j. Privity, identity and capacities of parties
The subject matter of action
ii. Estoppel by conduct
iii. Acquiescence
k. Estoppel in criminal cases: double jeopardy
l. Estoppel relating to written instruments

 

5.THE TRIAL BY JUDGE AND JURY

The functions of the judge and jury
a. General rule
b. Exceptions
c. Foreign law
d. Reasonableness
e. Facts affecting the admissibility of evidence
f. Judicial Control of the Jury
g. Withdrawal of an issue from the jury
h. Discretion to exclude admissible evidence
i. Summing up

 

6: WITNESSES

a.General and historical overview
b. Non-Christians and atheists
c. Parties to action
d. Spouses of the parties
e. The accuse
f. Special categories of witnesses
g. Children: competence; compellability
h. Spouses; ex-spouses; other relationships: competence and compellability
i. Competence of an Accuse as a witness
j. Sovereign and diplomats
k. Judges and jurors
l. Court’s witnesses
m. Oaths and affirmations

7. PROCEDURAL MATTERS RELATING TO WITNESSES

a. Witnesses to be called in civil/criminal proceedings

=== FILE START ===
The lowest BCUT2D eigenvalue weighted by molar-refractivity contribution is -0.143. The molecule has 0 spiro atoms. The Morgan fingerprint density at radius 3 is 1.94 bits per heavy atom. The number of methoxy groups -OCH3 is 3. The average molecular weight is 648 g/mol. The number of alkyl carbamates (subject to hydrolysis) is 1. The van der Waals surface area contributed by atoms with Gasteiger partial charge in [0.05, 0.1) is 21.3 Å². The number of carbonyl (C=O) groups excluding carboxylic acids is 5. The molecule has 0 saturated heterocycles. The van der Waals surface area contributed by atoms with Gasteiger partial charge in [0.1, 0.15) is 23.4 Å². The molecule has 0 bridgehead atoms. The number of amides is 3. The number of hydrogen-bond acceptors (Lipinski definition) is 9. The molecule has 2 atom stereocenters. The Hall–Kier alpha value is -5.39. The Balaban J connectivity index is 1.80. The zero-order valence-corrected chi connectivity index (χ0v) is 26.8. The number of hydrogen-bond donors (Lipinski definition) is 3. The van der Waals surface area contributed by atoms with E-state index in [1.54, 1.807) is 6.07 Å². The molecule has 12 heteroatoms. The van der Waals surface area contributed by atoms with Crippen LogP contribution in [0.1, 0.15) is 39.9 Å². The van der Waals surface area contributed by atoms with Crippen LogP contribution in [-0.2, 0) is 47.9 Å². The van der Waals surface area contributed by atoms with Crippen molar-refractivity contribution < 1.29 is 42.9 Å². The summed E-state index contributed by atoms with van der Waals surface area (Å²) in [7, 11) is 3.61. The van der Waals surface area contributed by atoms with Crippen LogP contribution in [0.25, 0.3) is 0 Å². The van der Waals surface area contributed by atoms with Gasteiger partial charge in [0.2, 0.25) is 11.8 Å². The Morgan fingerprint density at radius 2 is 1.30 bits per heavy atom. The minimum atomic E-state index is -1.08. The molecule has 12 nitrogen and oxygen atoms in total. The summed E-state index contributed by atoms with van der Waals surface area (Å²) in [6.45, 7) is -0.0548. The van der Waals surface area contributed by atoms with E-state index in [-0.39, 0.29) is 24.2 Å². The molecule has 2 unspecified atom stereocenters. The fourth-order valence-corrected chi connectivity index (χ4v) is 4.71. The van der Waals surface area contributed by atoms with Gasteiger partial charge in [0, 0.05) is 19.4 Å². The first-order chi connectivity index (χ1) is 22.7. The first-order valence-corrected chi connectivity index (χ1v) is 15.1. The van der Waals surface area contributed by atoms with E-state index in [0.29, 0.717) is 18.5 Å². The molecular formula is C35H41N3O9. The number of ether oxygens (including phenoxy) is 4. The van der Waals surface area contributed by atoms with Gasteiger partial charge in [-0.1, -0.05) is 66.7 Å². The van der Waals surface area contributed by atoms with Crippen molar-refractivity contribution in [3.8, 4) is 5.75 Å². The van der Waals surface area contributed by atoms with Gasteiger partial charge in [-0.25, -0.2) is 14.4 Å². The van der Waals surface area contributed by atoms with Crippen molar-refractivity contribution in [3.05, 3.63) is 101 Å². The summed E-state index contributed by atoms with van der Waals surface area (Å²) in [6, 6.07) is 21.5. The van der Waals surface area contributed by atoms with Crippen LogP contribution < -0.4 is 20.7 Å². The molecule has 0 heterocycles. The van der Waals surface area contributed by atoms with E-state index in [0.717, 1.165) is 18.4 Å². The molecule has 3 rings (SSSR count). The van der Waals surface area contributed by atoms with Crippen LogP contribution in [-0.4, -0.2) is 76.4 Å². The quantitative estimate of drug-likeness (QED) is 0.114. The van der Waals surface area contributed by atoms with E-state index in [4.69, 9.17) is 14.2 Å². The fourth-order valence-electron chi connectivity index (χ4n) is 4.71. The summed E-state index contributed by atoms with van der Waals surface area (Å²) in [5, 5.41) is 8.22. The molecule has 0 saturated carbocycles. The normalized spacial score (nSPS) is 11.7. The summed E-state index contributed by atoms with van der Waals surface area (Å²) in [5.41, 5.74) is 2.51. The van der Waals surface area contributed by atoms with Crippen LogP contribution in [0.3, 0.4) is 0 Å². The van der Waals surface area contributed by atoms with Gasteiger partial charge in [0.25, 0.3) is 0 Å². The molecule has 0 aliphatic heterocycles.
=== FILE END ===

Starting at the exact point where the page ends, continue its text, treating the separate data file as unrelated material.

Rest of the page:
b. The order of calling witnesses
c. Questioning of witnesses
d. Examination-in-chief
e. Leading questions: meaning and prohibition
f. Refreshing memory
g. Hostile/unfavorable witness
h. Cross-examination
i. Collateral questions and finality of answers
j. Testing credibility of witness
k. Rule against self-serving or narrative and exceptions
l. Complaints in sexual cases
m. Statements to rebut allegations of recent fabrications
n. Res gestae
o. Testing credibility generally under Evidence
p. Previous inconsistent statement
q. Exhibition of bias
r. Corroboration
s. Re-examination

8. EVIDENCE OF CHARACTER

a. Evidence of previous conviction
b. Good character
c. Similar facts evidence and proof of identity

9. PRIVILEGE
a. General Introduction
b. Privilege against self –incrimination
c. What constitutes incriminating evidence?
d. Evidence incriminating strangers/companies
e. Current development in Europe
f. Legal professional privilege
g. Confidential communication
h. The protected material
i. Legal advice/Litigation
j. Privilege of client
k. Duration of privilege
l. Waiver of privilege
m. Exceptions
n. What constitutes voluntariness
o. Qualification of independent witness
p. Determining admissibility of confessions: the voir dire
q. Res gestate
r. Dying declarations

 

10. DOCUMENTARY EVIDENCE

a. Primary/best evidence rule
b. Exceptions: secondary evidence rule
c. Official writings (documents)
d. Banker’s books
e. Parol evidence rule: as aid to interpretation
f. Extrinsic evidence and construction of wills
g. Illiteracy and proof of documents

 

11. OPINION EVIDENCE

a. General rule and exceptions
b. Expert opinion
c. Lay opinion
d. Dangers of expert evidence
e. Admissibility of expert evidence
f. Relevance
g. Necessity in assisting the tries of facts
h. Absence of exclusionary rule
i. Fraud
j. Disputes between cli8ents and legal advisers